Summary: A sermon in a series on "Words from the Cross."

"Words from the Cross: 'Today You will be with Me in Paradise'"

Luke 23:32-33, 39-43

I would imagine that most all, if not all of us here today are very aware of our own moral failings.

And these moral failings or difficulties are often referred to by some as "our cross to bear."

And sure, we can be good at covering up the pain of our mistakes.

We can mask many things behind a smile, a laugh or even a gruff and tough personality.

We can be so good at covering up our guilt that we might even believe our own denials, or we might think that everyone else is as unencumbered, as unburdened as they look or seem.

Some of us are so aware of our short-comings and our sins that we wonder: "Is forgiveness really available for someone like me?"


Some people might wonder why the Gospels seem to spare us many of the "gory details" of Jesus' crucifixion.

I believe the answer lies in the fact that the first readers would have been all too familiar with all the gory details that go along with crucifixion.

They saw it daily.

It was a fact of life.

The first readers of the Gospels would have had no trouble imagining the nails being driven into the hands and then the feet of Jesus.

They would have been very familiar with the hours of bleeding, the flies buzzing around the condemned person's head, the sweat and blood pouring off the person's body, the slow asphyxiation as the person's lungs began to close, and the hungry animals waiting at the bottom of the cross...waiting for a meal.

In Jesus' day as in our day now--with the newest terrorists--crucifixion was more than a way to kill someone.

It was a weapon of terror.

Those who didn't "walk the line" were nailed to a cross...

...the criminals, murderers, those who challenged the system...

...they were put there for everyone to see and internalize: "This is what will happen to me if I don't follow the rules."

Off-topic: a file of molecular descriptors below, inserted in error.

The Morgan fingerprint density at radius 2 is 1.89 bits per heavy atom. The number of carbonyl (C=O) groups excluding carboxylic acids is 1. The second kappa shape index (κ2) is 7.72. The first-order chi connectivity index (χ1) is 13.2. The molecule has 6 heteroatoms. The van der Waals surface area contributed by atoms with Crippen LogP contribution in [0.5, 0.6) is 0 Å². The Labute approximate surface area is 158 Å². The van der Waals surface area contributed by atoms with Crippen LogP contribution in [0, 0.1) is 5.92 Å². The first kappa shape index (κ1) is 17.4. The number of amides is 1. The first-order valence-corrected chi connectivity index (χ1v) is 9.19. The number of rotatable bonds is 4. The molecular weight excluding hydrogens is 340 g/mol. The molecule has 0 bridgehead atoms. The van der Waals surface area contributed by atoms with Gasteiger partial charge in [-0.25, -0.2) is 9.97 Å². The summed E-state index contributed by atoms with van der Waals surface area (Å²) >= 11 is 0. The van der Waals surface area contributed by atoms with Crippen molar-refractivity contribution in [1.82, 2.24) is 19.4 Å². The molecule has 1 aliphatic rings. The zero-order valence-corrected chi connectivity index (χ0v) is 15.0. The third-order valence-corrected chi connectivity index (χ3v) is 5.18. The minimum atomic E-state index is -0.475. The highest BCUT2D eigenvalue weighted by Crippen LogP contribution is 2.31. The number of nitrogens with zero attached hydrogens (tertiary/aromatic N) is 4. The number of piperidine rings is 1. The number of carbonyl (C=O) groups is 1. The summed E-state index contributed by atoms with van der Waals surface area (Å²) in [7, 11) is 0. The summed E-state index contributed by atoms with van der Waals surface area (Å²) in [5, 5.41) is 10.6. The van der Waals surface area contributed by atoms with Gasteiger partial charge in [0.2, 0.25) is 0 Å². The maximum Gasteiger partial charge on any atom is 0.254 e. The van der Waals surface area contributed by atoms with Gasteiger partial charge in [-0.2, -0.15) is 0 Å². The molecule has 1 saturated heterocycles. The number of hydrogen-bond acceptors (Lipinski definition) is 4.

Luke spares us many of the gory details, but we are told that Jesus was crucified, "along with the criminals."

And the word for criminals here literally means "evildoers."

And as we are all too aware, that is a word that could very easily describe any one of us.

It's been said that a person is known by the company he or she keeps.

And in life as well as in death Jesus hung out with sinners--people like me and you.

In Luke Chapter 15 we are told that the religious rulers grumbled saying: "This fellow welcomes sinners and eats with them."

Jesus allowed a prostitute to wash His feet with her tears.

He called tax collectors and ordinary sinful folks to be His disciples.

He touched lepers and ate with people who were considered to be "unclean" by proper society.

And eating with someone in the Middle East in biblical times meant you were willing to call that person your friend.

And Jesus ate with thieves, tax collectors, prostitutes--anyone who would have Him.

And as Jesus lived, so He died.

His companions at Calvary were two criminals.

This is one of the most powerful scenes in the entire Bible.

If Jesus wasn't afraid to befriend criminals, prostitutes, and people who were outcastes... does that apply to you and me?

If Jesus considered "evildoers" His friends...

...are you or I too sinful to be Jesus' friends as well?

We are told that "They also led two other criminals to be executed with Jesus.

When they arrived at the place called The Skull, they crucified him, along with the criminals, one on his right and the other on his left."

But before either of the criminals says a word... the verses that follow verse 33 we are told that there are a number of other "characters" at the cross.

The soldiers were there.

"They drew lots as a way of dividing up his clothing."

"The people," meaning a crowd, "were standing around watching..."

"...the religious leaders sneered..."

"...the soldiers mocked him..."

Is it not made clear that every person on the scene was a person in need of forgiveness?

And then to add insult to injury, even one of the criminals who had no status or authority... of the lowest of the low... of the most marginalized, outcaste, left out, cast-offs... of the other guys hanging bloody and desperate from a cross joined in and "insulted him."

And Jesus "put up" with all of it.

Jesus Christ not only entered our world, He enters into the pain and hurt and horror that we see and experience all around us: a world where the good die young and the old grow lonely...

...a world of wars and cancer...

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